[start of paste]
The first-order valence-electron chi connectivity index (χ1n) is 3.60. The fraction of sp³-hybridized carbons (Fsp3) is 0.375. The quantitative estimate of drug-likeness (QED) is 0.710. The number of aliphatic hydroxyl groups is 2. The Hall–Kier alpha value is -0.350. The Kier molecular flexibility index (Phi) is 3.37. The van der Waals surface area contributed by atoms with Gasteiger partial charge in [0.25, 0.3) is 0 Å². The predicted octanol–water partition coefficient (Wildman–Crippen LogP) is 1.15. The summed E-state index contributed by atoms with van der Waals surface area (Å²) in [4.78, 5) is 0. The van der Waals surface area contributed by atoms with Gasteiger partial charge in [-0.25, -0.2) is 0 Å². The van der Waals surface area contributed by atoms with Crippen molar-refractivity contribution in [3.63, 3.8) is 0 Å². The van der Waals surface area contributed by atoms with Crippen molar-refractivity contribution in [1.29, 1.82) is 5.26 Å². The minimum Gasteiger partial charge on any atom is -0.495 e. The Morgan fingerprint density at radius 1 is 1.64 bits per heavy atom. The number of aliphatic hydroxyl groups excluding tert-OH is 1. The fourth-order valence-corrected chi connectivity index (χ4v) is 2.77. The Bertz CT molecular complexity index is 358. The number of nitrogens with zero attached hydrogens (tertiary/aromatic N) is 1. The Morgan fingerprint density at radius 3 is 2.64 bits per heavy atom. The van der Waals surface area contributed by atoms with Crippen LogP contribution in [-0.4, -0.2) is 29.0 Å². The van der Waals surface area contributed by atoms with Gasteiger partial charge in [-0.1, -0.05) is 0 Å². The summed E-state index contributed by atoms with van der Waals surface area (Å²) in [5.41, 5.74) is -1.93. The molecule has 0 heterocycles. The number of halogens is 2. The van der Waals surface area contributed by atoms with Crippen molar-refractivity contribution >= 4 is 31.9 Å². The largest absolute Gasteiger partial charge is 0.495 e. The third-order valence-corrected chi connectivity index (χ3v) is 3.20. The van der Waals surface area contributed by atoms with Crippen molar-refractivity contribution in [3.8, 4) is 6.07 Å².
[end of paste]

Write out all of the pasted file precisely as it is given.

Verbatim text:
The first-order valence-electron chi connectivity index (χ1n) is 3.60. The fraction of sp³-hybridized carbons (Fsp3) is 0.375. The quantitative estimate of drug-likeness (QED) is 0.710. The number of aliphatic hydroxyl groups is 2. The Hall–Kier alpha value is -0.350. The Kier molecular flexibility index (Phi) is 3.37. The van der Waals surface area contributed by atoms with Gasteiger partial charge in [0.25, 0.3) is 0 Å². The predicted octanol–water partition coefficient (Wildman–Crippen LogP) is 1.15. The summed E-state index contributed by atoms with van der Waals surface area (Å²) in [4.78, 5) is 0. The van der Waals surface area contributed by atoms with Gasteiger partial charge in [-0.25, -0.2) is 0 Å². The van der Waals surface area contributed by atoms with Crippen molar-refractivity contribution in [3.63, 3.8) is 0 Å². The van der Waals surface area contributed by atoms with Crippen molar-refractivity contribution in [1.29, 1.82) is 5.26 Å². The minimum Gasteiger partial charge on any atom is -0.495 e. The Morgan fingerprint density at radius 1 is 1.64 bits per heavy atom. The number of aliphatic hydroxyl groups excluding tert-OH is 1. The fourth-order valence-corrected chi connectivity index (χ4v) is 2.77. The Bertz CT molecular complexity index is 358. The number of nitrogens with zero attached hydrogens (tertiary/aromatic N) is 1. The Morgan fingerprint density at radius 3 is 2.64 bits per heavy atom. The van der Waals surface area contributed by atoms with Crippen LogP contribution in [-0.4, -0.2) is 29.0 Å². The van der Waals surface area contributed by atoms with Gasteiger partial charge in [-0.1, -0.05) is 0 Å². The summed E-state index contributed by atoms with van der Waals surface area (Å²) in [5.41, 5.74) is -1.93. The molecule has 0 heterocycles. The number of halogens is 2. The van der Waals surface area contributed by atoms with Crippen molar-refractivity contribution >= 4 is 31.9 Å². The largest absolute Gasteiger partial charge is 0.495 e. The third-order valence-corrected chi connectivity index (χ3v) is 3.20. The van der Waals surface area contributed by atoms with Crippen molar-refractivity contribution in [3.8, 4) is 6.07 Å².